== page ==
Gourds

If you are new to drinking yerba mate, then you must have noticed that the recipients for drinking come in a variety of colors, materials and shapes.  While the aesthetics of he recipient has absolutely no effect over your drink; material and shape do play an important and traditional role.

The first recipients for drinking mate were developed by the Guaraní people of South America. Originally called mate, the recipient was made by cutting open a gourd.  A gourd is a plant of the family Cucurbitaceae which is round in shape and possesses a very  hard shell.  There are several types of mates, and they can be classified according to the format of the gourd and the finish. The most traditional is the “neck” or “lip” mate.

Go for a walk around Montevideo or Assunción and you will be led to believe that just about anything can be used as a gourd: soda cans without a top, plastic bottles sawed in half and what not. In these cities the passion for drinking mate is so strong, that people will come up with just about anything in order to enjoy their daily mate.  Maybe in the future we will show you how to make your own gourd, but in this post we will stick to the conventional and well-known mate shapes and materials.

Shapes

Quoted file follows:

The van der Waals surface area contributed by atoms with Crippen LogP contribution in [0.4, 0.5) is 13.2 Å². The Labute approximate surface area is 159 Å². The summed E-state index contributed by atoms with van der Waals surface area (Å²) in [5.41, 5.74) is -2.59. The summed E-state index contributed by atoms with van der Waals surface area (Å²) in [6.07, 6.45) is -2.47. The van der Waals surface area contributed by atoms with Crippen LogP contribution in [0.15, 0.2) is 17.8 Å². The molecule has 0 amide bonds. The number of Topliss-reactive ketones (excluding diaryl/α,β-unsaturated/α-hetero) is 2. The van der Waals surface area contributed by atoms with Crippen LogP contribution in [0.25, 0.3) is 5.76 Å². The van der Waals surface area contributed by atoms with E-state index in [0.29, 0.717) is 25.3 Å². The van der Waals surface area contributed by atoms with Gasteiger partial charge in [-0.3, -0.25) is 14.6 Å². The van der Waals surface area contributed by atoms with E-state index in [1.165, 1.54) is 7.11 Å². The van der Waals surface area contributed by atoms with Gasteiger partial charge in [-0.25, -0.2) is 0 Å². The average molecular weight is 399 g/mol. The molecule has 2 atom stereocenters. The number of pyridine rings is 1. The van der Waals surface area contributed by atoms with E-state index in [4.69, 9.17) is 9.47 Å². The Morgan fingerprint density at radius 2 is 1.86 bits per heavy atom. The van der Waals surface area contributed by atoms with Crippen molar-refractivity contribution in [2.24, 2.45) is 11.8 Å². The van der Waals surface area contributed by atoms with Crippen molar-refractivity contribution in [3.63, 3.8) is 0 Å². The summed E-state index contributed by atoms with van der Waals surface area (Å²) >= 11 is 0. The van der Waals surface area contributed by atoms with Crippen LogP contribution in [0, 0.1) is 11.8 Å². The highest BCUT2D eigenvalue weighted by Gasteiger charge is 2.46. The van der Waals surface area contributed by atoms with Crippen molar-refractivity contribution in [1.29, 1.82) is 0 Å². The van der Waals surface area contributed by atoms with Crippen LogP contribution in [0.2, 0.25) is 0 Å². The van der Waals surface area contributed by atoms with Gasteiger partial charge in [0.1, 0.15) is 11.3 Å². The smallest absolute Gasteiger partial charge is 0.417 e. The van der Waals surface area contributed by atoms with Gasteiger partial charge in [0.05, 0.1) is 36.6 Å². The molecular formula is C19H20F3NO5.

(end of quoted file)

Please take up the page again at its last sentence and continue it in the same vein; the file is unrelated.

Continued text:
Mate gourds usually come in 3 distinct shapes:  round , “neck” or cylindrical.

Round gourds are usually very small and commonly used by solito drinkers. Due to their size, these gourds cannot hold enough Mate to be shared abundantly in a circle. Lately, the small Uruguayan-style gourds have been very popular among young mate drinkers and newcomers to the world of yerba mate.

 

mate gourds
Uruguay-Style Mate gourds

While the small round gourds can be a real stylish way to enjoy your Mate, traditional materos tend to prefer the larger “neck” gourds, which are also often passed around in mate circles. These larger gourds may present a flat bottom (allowing them to stand on their own) or  a curved bottom , in which case a “tripod” is required to keep them standing.

Cylindrical recipients made of bamboo also exist, but they are less traditional and mostly used to drink tereré (cold mate).

Popular gourd materials

The mostly widely used material is, of course, the gourd which is a plant. It is also common to find recipients made of wood, ceramics and plastic. Wooden mates are sometimes coated in some type of metal or leather in order to prevent it from cracking. Some people claim that yerba mate drunk from a wooden or gourd recipient tastes better than form a plastic or ceramic recipient. Depending on the type of wood, it can add to the flavor of the beverage, making it less bitter. Before a gourd or wooden recipient may be used, it must first be cured. Click here to find out how to cure your mate.

Ceramic mates are easier to rinse and maintain and since ceramics are great insulants, they can usually preserve the heat longer. Vitrified ceramics do not absorb nor add to the taste of your beverage. Due to this, some materos claim that mate drunk from a glass recipient will present a more bitter taste.  Plastic recipients exist, but they should really only be used in an exceptional situation. It is not only ridiculous, but completely incompatible with the tradition. We South Americans believe that there is not such thing as  drinking mate (or beer) beer out of a plastic cup (or bottle!)